It was time to gather the energy we had left and make a last effort. We had to ascent a bit more and find a path that took us down to the river, where we could cross and ascent on the other side. But the ascent wasn’t a typical climb; it was a couloir equipped with a metallic cable. Time for a climb!
If you have vertigo, you might find this last climb challenging. It’s not technically difficult, but it may be impressive if you look down. We recommend going with someone you trust and focusing on the climb, not where you are.
And after all this odyssey, we finally got to the Pinet hut. I believe it was one of the happiest moments in my life. We were safe!
Later that day, we learned they had to rescue a woman from the Pica d’Estats mountain because she had fallen and injured herself. We actually saw the helicopter near the hut. And we met many people who told us they had returned to Certascan or hadn’t left that day. Better be safe than sorry.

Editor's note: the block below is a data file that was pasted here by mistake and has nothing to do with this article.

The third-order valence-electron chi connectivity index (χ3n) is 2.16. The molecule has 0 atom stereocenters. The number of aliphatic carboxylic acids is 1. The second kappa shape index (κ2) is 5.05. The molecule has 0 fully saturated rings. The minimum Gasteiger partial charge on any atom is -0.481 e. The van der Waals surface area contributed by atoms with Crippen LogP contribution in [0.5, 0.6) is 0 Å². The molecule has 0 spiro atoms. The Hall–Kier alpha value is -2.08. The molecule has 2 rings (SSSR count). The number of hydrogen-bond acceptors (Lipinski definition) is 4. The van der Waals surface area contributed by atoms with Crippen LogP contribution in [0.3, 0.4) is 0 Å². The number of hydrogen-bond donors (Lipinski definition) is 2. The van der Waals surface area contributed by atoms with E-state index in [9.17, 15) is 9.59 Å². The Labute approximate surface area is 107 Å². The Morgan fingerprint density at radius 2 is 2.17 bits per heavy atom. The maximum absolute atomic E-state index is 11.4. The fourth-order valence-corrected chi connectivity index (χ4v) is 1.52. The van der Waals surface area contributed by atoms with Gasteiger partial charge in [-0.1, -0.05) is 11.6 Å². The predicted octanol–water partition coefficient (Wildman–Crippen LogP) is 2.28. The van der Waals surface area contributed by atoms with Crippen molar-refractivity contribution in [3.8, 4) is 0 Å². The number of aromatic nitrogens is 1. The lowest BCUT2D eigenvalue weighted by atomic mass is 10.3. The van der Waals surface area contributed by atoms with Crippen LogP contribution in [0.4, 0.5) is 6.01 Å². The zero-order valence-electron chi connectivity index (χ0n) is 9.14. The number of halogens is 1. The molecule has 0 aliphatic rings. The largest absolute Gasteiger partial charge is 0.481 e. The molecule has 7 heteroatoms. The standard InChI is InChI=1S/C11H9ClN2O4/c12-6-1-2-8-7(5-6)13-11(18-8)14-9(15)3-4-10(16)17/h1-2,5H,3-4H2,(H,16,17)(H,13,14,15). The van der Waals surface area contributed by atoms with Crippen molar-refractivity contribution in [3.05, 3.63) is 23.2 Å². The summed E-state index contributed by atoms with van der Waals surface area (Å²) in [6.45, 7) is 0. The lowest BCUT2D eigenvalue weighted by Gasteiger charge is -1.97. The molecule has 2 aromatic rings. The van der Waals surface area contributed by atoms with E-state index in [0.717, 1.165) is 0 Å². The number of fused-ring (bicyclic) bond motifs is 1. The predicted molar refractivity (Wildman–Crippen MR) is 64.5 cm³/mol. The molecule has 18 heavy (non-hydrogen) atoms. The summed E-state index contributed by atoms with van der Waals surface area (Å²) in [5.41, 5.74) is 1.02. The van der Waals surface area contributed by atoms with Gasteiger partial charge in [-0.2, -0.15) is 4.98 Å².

The hut was a chaos of wet clothes, dirty poles, and people drying out. But it was warm and there was food, so we were happy!
A delicious dinner, a shower, and a comfy bed were all we needed to recover. The rice with chilly and the cheese and brownie they made as a dessert were excellent!
Day 4 – Summiting Catalonia’s highest peak
Pinet hut to Vallferrera hut, 13.3 km hike, 1100 m+, 1400 m-
After a superb sleep, we woke and headed straight to see if the weather had improved. Good news! There wasn’t a single cloud in the sky, and the first rays of the sun were illuminating the lake in front of the hut. Finally, we could glimpse our surroundings and see how beautiful the spot was.
We ate some toast with jam for breakfast and tried to dry the still-wet clothes. The warden announced the weather would be beautiful until noon, and the clouds would roll later. So we better keep going!
As soon as we stepped outside, we could feel the cold. But it was sunny; that was all that mattered. After a km of hiking, we could finally appreciate the idyllic location of the Pinet hut.
The trail gained altitude slowly, becoming rockier after each step. Between the rocky and rugged peaks, the full moon appeared every now and then. It felt like a landscape from another planet.